Unless otherwise provided in the Federal Consumer Protection Law, claims must be filed within a year of the last date upon which the consumer proves that he or she directly requested the supplier to perform the obligation agreed by the parties. An extraordinary period of 10 years applies for claims that arise against providers of education or similar services, if provided by private entities, for affecting the rights foreseen in the Law for the Protection of Children's and Teenagers' Rights.

The Bureau will receive complaints filed by consumers, notifying the supplier and setting a date for a conciliation hearing. If the supplier fails to appear at the hearing or does not submit a written report, a fine will be imposed and a new hearing scheduled. If the supplier does not appear at the second hearing, another fine will be imposed and the claim submitted by the consumer considered true and accurate. If the consumer does not appear at either hearing and if no sufficient excuse is delivered within the following 10 days, the complaint will be dismissed and not be subject to a new filing. In the event of public utilities, such as electricity, gas or telecommunications, the initiation of a conciliatory proceeding prevents the supplier from trying to interrupt or suspend the performance of its obligations until the proceeding is over.

The Bureau will act as a conciliator only to promote the amicable settlement of the dispute, but it has the authority to require the issuance of a report quantifying the net amount of the obligation assumed by contract. The Bureau may sanction the supplier if the Federal Consumer Protection Law has been breached and, in such event, it may declare that the consumer may seek remedies before the courts claiming payment of the amount contained in the report. If no settlement is reached, the Bureau will suggest that the parties appoint an arbitrator of the Bureau or an independent arbitrator. However, if the parties do not agree on its jurisdiction, they will be free to resort to the courts.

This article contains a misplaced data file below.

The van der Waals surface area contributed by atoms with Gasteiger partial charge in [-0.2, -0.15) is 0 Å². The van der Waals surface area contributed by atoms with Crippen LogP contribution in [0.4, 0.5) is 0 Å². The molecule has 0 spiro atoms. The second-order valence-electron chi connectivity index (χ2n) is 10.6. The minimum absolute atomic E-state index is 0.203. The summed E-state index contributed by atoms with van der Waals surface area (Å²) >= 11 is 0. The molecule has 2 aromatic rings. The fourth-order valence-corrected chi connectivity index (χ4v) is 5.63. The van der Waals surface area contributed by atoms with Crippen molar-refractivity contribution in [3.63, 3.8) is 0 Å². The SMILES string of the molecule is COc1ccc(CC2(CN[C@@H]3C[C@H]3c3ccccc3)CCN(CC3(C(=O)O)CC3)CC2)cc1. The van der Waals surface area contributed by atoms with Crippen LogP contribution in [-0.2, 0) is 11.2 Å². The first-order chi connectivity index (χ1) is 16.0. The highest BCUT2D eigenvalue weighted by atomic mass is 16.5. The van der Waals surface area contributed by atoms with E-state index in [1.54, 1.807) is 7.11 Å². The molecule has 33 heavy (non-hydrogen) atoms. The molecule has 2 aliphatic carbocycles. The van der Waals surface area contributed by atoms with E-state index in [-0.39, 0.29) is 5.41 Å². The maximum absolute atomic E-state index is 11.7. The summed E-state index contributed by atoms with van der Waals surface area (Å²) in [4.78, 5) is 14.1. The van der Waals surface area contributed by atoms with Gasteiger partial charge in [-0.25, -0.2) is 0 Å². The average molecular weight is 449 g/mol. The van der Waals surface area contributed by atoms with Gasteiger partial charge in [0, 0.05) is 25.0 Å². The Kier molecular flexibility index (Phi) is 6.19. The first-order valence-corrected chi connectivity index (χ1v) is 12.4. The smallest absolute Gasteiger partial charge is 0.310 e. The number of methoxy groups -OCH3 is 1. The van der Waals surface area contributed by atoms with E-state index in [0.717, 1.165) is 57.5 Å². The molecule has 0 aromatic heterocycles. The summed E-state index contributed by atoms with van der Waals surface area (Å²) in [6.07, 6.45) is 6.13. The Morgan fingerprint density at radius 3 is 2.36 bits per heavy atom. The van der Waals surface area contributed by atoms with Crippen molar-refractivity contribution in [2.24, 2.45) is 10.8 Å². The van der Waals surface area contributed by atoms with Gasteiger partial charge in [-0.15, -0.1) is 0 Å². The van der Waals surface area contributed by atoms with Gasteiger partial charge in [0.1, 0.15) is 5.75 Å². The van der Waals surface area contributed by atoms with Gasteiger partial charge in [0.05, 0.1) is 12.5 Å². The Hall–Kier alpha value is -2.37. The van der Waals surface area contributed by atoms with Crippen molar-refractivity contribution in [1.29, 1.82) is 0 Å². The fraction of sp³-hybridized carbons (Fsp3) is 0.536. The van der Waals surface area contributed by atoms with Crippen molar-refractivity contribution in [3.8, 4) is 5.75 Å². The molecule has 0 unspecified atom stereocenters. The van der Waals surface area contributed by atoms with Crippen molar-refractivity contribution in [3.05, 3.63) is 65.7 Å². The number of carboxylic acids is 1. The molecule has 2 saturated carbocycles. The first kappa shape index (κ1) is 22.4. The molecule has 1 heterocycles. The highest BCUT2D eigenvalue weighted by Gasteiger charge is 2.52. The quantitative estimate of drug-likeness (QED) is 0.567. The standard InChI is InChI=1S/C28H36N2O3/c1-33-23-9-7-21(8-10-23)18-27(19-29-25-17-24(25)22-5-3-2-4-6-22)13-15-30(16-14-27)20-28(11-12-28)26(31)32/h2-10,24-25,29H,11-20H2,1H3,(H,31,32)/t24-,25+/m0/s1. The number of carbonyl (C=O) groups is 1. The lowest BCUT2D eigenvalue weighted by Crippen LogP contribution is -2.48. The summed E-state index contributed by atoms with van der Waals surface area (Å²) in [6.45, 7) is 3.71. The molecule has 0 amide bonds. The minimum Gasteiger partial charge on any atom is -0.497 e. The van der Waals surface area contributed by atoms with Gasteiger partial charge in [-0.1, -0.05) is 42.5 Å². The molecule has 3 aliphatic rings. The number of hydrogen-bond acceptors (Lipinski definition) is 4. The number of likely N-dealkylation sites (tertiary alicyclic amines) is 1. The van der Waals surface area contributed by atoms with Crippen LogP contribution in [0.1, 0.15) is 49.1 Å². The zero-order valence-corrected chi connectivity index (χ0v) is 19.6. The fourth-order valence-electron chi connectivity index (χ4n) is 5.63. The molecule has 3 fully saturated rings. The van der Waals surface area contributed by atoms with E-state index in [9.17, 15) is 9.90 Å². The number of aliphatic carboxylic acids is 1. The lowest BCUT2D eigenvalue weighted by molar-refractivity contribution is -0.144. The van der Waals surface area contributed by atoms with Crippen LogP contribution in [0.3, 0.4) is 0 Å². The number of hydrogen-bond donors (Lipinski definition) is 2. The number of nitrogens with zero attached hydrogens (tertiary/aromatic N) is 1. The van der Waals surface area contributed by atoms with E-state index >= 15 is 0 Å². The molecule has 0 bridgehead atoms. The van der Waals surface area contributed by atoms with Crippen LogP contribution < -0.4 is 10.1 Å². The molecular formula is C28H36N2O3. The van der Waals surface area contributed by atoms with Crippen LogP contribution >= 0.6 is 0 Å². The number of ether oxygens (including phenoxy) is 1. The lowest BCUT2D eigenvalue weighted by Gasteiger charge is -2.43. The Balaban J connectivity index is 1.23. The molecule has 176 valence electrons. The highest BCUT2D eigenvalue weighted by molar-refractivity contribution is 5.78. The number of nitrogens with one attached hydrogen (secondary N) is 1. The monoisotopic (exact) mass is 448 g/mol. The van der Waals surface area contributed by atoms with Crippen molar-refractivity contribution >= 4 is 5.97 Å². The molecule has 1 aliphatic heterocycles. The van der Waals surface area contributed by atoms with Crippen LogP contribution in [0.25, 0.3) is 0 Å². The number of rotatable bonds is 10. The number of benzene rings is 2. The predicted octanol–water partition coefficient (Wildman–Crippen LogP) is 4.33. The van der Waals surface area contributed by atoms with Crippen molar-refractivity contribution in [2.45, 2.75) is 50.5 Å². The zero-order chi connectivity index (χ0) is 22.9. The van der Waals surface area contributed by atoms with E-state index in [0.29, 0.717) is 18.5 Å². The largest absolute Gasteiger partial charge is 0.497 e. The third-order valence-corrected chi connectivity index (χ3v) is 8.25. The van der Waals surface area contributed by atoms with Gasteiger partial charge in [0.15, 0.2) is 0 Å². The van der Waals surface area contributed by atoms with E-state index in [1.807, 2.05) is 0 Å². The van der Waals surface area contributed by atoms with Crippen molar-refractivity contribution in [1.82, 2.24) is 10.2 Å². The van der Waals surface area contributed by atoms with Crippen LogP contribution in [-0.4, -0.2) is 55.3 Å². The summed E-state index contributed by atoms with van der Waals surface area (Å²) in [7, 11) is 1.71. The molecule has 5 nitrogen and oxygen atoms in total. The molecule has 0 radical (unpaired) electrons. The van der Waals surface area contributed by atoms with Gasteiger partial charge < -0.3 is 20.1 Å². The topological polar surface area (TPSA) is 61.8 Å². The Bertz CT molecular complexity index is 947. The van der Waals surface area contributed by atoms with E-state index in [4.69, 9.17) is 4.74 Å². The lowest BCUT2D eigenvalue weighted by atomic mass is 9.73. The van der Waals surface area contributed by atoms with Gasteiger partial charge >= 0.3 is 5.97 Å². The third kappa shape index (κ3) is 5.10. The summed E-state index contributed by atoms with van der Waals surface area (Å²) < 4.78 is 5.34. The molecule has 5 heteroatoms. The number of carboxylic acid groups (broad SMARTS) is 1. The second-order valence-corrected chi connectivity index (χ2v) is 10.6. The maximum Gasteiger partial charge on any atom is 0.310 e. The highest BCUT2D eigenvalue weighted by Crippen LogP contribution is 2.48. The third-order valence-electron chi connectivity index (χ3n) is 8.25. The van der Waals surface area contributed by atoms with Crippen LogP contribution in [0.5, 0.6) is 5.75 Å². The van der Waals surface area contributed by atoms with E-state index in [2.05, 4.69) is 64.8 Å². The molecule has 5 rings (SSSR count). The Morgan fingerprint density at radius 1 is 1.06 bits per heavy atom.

The procedural rulings issued by the Bureau and the agreements reached cannot be appealed and may be administratively and judicially enforced. The Federal Consumer Protection Law permits reaching an agreement via telephone or other means, subject to subsequent confirmation of the commitments assumed.

Arbitration

If the parties decide to submit to the Bureau's arbitration proceedings, they must agree on the procedural rules for the submission of arguments, evidence and final positions. The Bureau may issue an award that will be binding and fully enforceable.

The decisions rendered during the arbitration procedure must admit, as sole remedy, the motion for reconsideration, which the arbitrator appointed must settle within three days. The arbitral award must only be subject to a clarification within two days of the date of notification thereof.

Sanctions